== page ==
When elections are fought by the numbers most of us don't count

And they’re off… to another election in which most of us won’t count.

No one will admit it, of course, but take it from me.


This won’t be an election about ideas. Ideas don’t win elections. Can you say carbon tax? Or Kim Campbell? Forget meaningful debate about corporate tax cuts, budget deficits, debt, wars in Afghanistan and Libya, environment, globalization, poverty—except, of course, as those issues nudge numbers.

Like all recent elections in our first-past-the-post system, this one will be all about numbers—a small number of numbers in 50, give or take, of the 308 federal ridings in which one party or another believes, for one reason or another, it can wrest a particular seat from its rivals.

Start with the standard-issue 40 ridings in which the margin of victory last time was miniscule enough that the losing party hopes a leader-kissed baby here or a strategically timed announcement there will change the outcome. They’ll count.

But the only ever-shifting-winds-of-change riding in Nova Scotia is West Nova where the difference between a Tory or Liberal MP is traditionally a few popular-vote percentage points. West Nova voters will matter.

Each party also maintains its own additional list of ridings in which, for whatever reasons—its own star candidate, the stumbles of an incumbent, a particular policy—it hopes to make a gain.

The NDP is targeting one such Nova Scotia riding—Dartmouth Cole-Harbour—where they believe former provincial leader Robert Chisholm can knock off Liberal Michael Savage.

The Tories thought they had their own star candidate to take down another Liberal—Geoff Regan in Halifax West—but, for some reason, they’ve stopped talking about that particular “star:” Halifax Mayor Peter Kelly.

Conservatives say they’re also targeting rural Liberals and New Democrats like Peter Stoffer, who voted for the federal gun registry. But even they aren’t dumb enough to think they can actually defeat the popular MP, who gobbled up more than 60 per cent of the votes last time.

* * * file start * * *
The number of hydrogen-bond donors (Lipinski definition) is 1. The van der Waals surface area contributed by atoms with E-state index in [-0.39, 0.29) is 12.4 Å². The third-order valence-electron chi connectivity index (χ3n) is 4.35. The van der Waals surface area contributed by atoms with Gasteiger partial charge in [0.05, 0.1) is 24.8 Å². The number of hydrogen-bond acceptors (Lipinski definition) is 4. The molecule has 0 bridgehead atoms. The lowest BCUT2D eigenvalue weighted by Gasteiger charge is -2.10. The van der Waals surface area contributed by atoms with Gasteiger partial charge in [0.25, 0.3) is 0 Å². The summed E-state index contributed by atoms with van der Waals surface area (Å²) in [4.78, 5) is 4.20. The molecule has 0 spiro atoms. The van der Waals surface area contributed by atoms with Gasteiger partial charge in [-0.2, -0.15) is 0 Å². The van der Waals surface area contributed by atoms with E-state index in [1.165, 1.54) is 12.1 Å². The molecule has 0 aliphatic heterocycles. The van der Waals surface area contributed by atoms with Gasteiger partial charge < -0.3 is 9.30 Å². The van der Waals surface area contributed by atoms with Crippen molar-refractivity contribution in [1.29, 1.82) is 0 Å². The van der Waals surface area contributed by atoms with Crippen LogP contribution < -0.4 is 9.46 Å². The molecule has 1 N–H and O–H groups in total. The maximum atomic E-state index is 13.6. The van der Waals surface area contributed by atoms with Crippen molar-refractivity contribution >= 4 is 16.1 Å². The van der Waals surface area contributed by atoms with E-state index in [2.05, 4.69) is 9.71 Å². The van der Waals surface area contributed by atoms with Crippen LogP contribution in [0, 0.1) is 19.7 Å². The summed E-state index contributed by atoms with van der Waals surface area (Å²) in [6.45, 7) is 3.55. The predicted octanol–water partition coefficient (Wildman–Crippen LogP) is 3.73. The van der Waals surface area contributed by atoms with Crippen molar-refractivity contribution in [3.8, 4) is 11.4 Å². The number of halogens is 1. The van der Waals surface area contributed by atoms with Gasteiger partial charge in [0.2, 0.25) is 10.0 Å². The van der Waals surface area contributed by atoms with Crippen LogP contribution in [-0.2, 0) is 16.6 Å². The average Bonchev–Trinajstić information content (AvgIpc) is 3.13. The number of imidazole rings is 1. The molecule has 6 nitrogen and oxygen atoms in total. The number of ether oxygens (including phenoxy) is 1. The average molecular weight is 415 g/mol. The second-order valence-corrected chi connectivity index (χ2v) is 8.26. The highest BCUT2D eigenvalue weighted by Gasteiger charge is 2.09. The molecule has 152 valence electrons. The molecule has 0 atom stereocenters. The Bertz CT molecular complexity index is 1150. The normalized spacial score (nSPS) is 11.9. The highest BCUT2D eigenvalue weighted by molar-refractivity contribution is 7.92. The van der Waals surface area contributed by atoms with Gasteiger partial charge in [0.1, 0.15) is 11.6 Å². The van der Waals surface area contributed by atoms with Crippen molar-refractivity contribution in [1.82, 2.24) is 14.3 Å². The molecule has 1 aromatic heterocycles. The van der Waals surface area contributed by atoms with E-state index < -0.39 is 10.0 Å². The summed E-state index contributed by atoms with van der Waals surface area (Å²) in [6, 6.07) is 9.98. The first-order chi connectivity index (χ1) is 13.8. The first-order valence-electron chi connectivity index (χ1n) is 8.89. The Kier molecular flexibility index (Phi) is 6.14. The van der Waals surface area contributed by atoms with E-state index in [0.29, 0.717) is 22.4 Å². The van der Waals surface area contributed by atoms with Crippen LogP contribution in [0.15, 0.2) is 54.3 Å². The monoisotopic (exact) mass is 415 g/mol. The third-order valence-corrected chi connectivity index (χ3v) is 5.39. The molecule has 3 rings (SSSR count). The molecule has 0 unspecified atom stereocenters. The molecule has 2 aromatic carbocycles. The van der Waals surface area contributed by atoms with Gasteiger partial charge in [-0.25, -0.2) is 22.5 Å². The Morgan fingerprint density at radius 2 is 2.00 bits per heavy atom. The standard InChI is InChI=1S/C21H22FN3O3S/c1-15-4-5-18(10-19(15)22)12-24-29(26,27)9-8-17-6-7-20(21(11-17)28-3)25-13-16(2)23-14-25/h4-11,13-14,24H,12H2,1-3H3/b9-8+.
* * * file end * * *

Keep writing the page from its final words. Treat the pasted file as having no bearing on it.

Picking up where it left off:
Which means…

In most Nova Scotia ridings, our numbers don’t add up. Our votes won’t matter.

We will once again be spectators at our own democracy. Welcome to Election 2011.


  1. You are failing to notice how important demographics are in shaping future discussions in the political future of this country. In a way, it matters less who becomes PM (especially in a minority position) and more about the statistics and demographics behind voter turnout.

    If waves of people under 40 voted this time, sure in some ridings it may not change the leader but you can bet politicians would begin in this country to discuss relevant issues to young people. It isn’t as the media says that young people just don’t care, its that they feel irrelevant.

    Young people need to understand that every vote counts if you want to decide what the boring politicians are going to argue about in parliament!


  2. This is how we don’t matter to the major parties, but there is a way Nova Scotians can show that they do matter: by making the statement that we care about our democracy. Canada has a huge voter turnout problem, brought into relief by the fact that more people DIDN’T vote in the last election than did vote for Harper. Something around 6 in 10 of our twenty-something citizens don’t vote. In the same way that our region doesn’t count to politicians, there’s a whole generation that’s counting itself out. How about if Nova Scotians aim to have the highest voter turnout in the country this election? Show that even if we don’t matter to them, we sure as hell matter to us.


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